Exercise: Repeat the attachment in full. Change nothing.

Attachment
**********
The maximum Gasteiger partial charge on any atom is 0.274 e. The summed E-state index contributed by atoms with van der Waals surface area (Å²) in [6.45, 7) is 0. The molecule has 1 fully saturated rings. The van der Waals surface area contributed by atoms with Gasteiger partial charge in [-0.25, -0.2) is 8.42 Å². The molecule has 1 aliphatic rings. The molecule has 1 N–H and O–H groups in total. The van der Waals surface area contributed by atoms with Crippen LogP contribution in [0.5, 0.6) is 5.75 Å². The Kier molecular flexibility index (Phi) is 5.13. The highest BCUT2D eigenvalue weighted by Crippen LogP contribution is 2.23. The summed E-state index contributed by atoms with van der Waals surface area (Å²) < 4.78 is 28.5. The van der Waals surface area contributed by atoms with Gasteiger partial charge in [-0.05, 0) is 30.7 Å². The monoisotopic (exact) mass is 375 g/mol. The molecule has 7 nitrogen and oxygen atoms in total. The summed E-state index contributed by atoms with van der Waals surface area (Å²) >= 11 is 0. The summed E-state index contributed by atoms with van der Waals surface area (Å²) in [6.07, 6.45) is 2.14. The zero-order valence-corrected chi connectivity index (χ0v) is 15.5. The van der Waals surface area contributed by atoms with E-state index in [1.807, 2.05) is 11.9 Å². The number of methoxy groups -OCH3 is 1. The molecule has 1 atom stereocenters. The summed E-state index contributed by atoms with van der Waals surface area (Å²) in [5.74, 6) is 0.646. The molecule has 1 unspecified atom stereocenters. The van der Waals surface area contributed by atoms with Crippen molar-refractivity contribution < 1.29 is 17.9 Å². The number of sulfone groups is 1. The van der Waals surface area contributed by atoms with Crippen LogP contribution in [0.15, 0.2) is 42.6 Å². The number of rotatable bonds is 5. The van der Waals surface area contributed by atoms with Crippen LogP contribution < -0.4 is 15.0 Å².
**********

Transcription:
The maximum Gasteiger partial charge on any atom is 0.274 e. The summed E-state index contributed by atoms with van der Waals surface area (Å²) in [6.45, 7) is 0. The molecule has 1 fully saturated rings. The van der Waals surface area contributed by atoms with Gasteiger partial charge in [-0.25, -0.2) is 8.42 Å². The molecule has 1 aliphatic rings. The molecule has 1 N–H and O–H groups in total. The van der Waals surface area contributed by atoms with Crippen LogP contribution in [0.5, 0.6) is 5.75 Å². The Kier molecular flexibility index (Phi) is 5.13. The highest BCUT2D eigenvalue weighted by Crippen LogP contribution is 2.23. The summed E-state index contributed by atoms with van der Waals surface area (Å²) < 4.78 is 28.5. The van der Waals surface area contributed by atoms with Gasteiger partial charge in [-0.05, 0) is 30.7 Å². The monoisotopic (exact) mass is 375 g/mol. The molecule has 7 nitrogen and oxygen atoms in total. The summed E-state index contributed by atoms with van der Waals surface area (Å²) >= 11 is 0. The summed E-state index contributed by atoms with van der Waals surface area (Å²) in [6.07, 6.45) is 2.14. The zero-order valence-corrected chi connectivity index (χ0v) is 15.5. The van der Waals surface area contributed by atoms with E-state index in [1.807, 2.05) is 11.9 Å². The number of methoxy groups -OCH3 is 1. The molecule has 1 atom stereocenters. The summed E-state index contributed by atoms with van der Waals surface area (Å²) in [5.74, 6) is 0.646. The molecule has 1 unspecified atom stereocenters. The van der Waals surface area contributed by atoms with Crippen molar-refractivity contribution < 1.29 is 17.9 Å². The number of sulfone groups is 1. The van der Waals surface area contributed by atoms with Crippen LogP contribution in [0.15, 0.2) is 42.6 Å². The number of rotatable bonds is 5. The van der Waals surface area contributed by atoms with Crippen LogP contribution < -0.4 is 15.0 Å².